Two Rounds of Heavy Rain Forecast for Parts of New York City, Long Island and Mid-Hudson Beginning Monday Night and Continuing Through Wednesday Morning
Some Areas Could Receive Four or More Inches of Rain Over the Multi-Day Rain Event
High Winds Could Cause Downed Trees and Power Lines, and Combination of Heavy Rain, Saturated Soil and Wind Could Uproot Some Trees
Governor Kathy Hochul today directed state agencies to prepare emergency response assets as a rapidly developing low-pressure system is expected to produce heavy rainfall across most of Long Island, New York City, and the Mid-Hudson Region. Two rounds of heavy rain are expected with the first round beginning Monday night and the second round on Tuesday evening. Rainfall totals of 2-4 inches with locally higher amounts are possible, and rainfall rates may exceed one inch per hour at times. Heavy rainfall combined with already saturated soils will likely cause flooding in various locations, and high winds may cause downed tree limbs and power lines. Heavy rain, wind, and saturated soil could result in some uprooted trees. Governor Hochul urged New Yorkers to pay attention to updated weather forecasts and follow any local emergency orders that may be issued.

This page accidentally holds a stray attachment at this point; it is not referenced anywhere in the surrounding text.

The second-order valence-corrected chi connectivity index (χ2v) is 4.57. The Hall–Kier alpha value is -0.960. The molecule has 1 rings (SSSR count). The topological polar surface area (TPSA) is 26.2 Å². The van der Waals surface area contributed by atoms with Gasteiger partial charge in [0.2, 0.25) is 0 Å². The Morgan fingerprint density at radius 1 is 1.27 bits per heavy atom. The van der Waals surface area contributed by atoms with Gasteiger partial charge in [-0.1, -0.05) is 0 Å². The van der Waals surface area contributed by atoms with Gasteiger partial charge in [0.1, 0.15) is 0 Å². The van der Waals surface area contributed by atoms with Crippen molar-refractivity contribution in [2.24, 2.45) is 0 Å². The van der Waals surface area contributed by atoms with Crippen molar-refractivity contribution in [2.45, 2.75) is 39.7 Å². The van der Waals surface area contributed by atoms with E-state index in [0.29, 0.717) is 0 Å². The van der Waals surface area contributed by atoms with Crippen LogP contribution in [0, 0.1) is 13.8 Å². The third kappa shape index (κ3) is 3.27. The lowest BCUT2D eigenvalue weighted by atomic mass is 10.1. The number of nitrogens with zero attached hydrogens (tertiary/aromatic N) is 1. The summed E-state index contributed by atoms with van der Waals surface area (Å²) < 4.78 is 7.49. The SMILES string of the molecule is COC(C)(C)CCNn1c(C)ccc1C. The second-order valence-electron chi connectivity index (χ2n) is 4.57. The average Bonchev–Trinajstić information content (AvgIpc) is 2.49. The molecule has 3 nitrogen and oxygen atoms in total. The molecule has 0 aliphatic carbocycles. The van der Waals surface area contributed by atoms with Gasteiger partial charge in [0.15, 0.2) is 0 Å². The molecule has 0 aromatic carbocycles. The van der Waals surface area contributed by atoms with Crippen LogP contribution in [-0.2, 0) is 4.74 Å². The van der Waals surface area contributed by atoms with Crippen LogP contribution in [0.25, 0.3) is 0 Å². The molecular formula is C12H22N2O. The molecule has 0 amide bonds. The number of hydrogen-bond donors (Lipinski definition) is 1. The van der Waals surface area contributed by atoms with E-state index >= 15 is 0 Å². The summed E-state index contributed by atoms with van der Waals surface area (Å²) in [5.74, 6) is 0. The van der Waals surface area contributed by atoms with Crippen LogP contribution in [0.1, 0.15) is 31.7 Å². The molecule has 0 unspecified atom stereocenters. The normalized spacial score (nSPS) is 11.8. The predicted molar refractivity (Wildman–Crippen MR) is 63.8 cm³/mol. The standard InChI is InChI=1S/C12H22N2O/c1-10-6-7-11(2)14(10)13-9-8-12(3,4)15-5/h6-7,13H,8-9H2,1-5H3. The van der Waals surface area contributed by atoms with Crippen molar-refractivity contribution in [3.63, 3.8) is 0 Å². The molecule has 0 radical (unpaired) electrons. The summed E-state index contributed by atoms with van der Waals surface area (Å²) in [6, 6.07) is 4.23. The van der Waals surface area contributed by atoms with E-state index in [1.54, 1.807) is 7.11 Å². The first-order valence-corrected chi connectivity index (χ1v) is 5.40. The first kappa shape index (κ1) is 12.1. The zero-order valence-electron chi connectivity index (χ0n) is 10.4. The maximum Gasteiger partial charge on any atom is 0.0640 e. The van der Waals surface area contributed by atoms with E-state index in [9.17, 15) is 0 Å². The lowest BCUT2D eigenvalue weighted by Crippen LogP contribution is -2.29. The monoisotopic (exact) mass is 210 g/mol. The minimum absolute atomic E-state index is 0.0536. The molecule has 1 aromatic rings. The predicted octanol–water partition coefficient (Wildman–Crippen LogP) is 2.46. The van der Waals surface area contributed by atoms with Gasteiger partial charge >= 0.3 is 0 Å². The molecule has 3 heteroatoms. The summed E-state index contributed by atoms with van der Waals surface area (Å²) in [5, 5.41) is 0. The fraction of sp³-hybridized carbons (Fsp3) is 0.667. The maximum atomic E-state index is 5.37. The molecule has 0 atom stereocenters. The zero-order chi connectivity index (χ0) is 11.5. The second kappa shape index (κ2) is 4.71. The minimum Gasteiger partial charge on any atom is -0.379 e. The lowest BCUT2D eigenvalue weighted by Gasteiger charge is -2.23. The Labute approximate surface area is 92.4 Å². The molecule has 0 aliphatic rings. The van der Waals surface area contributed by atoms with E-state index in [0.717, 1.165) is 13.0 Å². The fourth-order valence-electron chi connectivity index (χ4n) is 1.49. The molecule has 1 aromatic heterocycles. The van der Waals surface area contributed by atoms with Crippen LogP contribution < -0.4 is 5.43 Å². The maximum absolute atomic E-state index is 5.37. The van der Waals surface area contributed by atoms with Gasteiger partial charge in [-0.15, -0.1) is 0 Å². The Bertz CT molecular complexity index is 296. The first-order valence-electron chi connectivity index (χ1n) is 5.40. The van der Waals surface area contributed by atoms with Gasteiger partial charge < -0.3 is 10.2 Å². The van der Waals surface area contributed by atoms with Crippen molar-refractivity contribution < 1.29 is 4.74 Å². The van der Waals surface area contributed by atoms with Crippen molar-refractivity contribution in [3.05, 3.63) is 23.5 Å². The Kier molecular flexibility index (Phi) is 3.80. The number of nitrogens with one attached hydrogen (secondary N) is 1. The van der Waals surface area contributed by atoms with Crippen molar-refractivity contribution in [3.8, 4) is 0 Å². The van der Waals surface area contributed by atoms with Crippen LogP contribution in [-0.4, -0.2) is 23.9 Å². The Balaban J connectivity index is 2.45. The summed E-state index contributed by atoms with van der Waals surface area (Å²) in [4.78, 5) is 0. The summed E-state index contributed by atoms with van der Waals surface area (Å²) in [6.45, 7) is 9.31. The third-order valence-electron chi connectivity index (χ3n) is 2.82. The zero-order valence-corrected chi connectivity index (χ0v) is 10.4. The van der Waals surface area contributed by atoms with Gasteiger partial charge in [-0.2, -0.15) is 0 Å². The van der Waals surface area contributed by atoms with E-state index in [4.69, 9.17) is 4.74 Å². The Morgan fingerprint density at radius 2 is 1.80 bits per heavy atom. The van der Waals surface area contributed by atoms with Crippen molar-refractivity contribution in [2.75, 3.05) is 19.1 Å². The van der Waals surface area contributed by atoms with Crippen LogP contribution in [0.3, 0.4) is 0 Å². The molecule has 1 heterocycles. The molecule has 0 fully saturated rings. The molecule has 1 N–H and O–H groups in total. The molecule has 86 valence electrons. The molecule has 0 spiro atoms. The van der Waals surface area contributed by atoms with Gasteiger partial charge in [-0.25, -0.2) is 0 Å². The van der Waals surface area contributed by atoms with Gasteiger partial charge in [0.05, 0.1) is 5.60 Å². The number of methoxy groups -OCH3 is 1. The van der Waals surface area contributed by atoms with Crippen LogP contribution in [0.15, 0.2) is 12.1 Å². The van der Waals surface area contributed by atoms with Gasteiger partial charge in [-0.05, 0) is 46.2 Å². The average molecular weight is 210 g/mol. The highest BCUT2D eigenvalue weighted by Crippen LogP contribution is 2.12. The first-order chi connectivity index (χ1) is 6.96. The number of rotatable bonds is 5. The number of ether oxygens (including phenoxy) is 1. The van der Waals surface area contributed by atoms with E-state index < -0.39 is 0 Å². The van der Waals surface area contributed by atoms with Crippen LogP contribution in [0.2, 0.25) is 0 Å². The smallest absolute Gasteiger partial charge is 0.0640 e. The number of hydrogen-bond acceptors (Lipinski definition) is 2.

"This fast-moving weather system is expected to bring a lot of rain to the downstate area through Tuesday night, and New Yorkers should keep a close eye on the forecast so they can be prepared for any inclement weather that may come their way," Governor Hochul said. "I have directed State agencies to prepare emergency response assets and to be ready to deploy them in the event our local governments and communities in those regions are in need of assistance. We stand ready to help our fellow New Yorkers."
A Flash Flood Watch is in effect for Long Island, New York City, and counties within and near the lower Mid-Hudson Region through Tuesday afternoon. A Wind Advisory is also in effect for Suffolk County from Tuesday afternoon to Wednesday morning as wind gusts up to 50 mph could bring down tree limbs and power lines, and saturated ground from heavy rainfall could result in some uprooted trees.
For a complete listing of weather advisories in your area, visit your area's National Weather Service website.